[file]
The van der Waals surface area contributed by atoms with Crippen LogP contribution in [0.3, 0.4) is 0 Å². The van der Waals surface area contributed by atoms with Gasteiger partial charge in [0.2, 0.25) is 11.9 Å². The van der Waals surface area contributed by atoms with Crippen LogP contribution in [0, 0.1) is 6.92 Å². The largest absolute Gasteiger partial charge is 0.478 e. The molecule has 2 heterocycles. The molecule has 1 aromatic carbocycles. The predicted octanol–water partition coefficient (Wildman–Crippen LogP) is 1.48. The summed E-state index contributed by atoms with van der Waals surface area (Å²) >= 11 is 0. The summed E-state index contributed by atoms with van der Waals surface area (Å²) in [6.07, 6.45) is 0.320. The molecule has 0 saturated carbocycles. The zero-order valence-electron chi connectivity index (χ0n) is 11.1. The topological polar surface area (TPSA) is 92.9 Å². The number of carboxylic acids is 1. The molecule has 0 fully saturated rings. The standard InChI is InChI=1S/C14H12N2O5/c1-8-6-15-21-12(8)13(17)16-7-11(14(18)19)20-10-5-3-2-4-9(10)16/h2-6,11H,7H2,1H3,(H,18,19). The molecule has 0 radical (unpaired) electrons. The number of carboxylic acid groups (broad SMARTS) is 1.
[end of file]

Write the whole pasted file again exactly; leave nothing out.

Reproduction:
The van der Waals surface area contributed by atoms with Crippen LogP contribution in [0.3, 0.4) is 0 Å². The van der Waals surface area contributed by atoms with Gasteiger partial charge in [0.2, 0.25) is 11.9 Å². The van der Waals surface area contributed by atoms with Crippen LogP contribution in [0, 0.1) is 6.92 Å². The largest absolute Gasteiger partial charge is 0.478 e. The molecule has 2 heterocycles. The molecule has 1 aromatic carbocycles. The predicted octanol–water partition coefficient (Wildman–Crippen LogP) is 1.48. The summed E-state index contributed by atoms with van der Waals surface area (Å²) >= 11 is 0. The summed E-state index contributed by atoms with van der Waals surface area (Å²) in [6.07, 6.45) is 0.320. The molecule has 0 saturated carbocycles. The zero-order valence-electron chi connectivity index (χ0n) is 11.1. The topological polar surface area (TPSA) is 92.9 Å². The number of carboxylic acids is 1. The molecule has 0 fully saturated rings. The standard InChI is InChI=1S/C14H12N2O5/c1-8-6-15-21-12(8)13(17)16-7-11(14(18)19)20-10-5-3-2-4-9(10)16/h2-6,11H,7H2,1H3,(H,18,19). The molecule has 0 radical (unpaired) electrons. The number of carboxylic acid groups (broad SMARTS) is 1.